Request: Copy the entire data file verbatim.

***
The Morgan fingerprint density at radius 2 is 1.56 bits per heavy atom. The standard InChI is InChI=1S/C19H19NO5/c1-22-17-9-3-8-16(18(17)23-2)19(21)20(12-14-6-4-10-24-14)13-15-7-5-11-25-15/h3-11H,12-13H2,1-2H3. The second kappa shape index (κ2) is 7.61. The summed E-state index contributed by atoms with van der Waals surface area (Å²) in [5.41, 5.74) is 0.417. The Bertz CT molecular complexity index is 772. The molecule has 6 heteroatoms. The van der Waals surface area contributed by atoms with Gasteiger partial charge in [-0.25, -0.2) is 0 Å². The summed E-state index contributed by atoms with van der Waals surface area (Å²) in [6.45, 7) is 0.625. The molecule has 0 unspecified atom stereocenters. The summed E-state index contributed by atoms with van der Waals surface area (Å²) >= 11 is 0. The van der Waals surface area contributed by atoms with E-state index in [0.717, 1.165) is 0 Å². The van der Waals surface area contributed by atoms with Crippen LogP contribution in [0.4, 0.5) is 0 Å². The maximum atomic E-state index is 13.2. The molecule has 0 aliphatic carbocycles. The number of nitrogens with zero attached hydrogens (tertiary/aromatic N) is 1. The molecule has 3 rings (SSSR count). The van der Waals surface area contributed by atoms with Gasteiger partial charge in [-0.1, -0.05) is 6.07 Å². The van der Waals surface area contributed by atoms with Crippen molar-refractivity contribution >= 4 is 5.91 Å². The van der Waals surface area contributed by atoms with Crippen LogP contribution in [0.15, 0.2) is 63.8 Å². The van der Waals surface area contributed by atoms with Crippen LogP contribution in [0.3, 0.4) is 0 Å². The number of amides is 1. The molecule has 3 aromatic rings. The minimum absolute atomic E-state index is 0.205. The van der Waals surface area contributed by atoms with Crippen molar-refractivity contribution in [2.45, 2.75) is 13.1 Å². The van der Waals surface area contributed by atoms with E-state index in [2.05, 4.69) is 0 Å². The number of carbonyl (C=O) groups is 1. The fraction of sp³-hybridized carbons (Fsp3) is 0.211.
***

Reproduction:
The Morgan fingerprint density at radius 2 is 1.56 bits per heavy atom. The standard InChI is InChI=1S/C19H19NO5/c1-22-17-9-3-8-16(18(17)23-2)19(21)20(12-14-6-4-10-24-14)13-15-7-5-11-25-15/h3-11H,12-13H2,1-2H3. The second kappa shape index (κ2) is 7.61. The summed E-state index contributed by atoms with van der Waals surface area (Å²) in [5.41, 5.74) is 0.417. The Bertz CT molecular complexity index is 772. The molecule has 6 heteroatoms. The van der Waals surface area contributed by atoms with Gasteiger partial charge in [-0.25, -0.2) is 0 Å². The summed E-state index contributed by atoms with van der Waals surface area (Å²) in [6.45, 7) is 0.625. The molecule has 0 unspecified atom stereocenters. The summed E-state index contributed by atoms with van der Waals surface area (Å²) >= 11 is 0. The van der Waals surface area contributed by atoms with E-state index in [0.717, 1.165) is 0 Å². The van der Waals surface area contributed by atoms with Crippen LogP contribution in [0.4, 0.5) is 0 Å². The maximum atomic E-state index is 13.2. The molecule has 0 aliphatic carbocycles. The number of nitrogens with zero attached hydrogens (tertiary/aromatic N) is 1. The molecule has 3 rings (SSSR count). The van der Waals surface area contributed by atoms with Gasteiger partial charge in [-0.1, -0.05) is 6.07 Å². The van der Waals surface area contributed by atoms with Crippen molar-refractivity contribution >= 4 is 5.91 Å². The van der Waals surface area contributed by atoms with Crippen LogP contribution in [0.15, 0.2) is 63.8 Å². The van der Waals surface area contributed by atoms with Crippen LogP contribution in [0.3, 0.4) is 0 Å². The number of amides is 1. The molecule has 3 aromatic rings. The minimum absolute atomic E-state index is 0.205. The van der Waals surface area contributed by atoms with Crippen molar-refractivity contribution in [2.45, 2.75) is 13.1 Å². The van der Waals surface area contributed by atoms with E-state index in [2.05, 4.69) is 0 Å². The number of carbonyl (C=O) groups is 1. The fraction of sp³-hybridized carbons (Fsp3) is 0.211.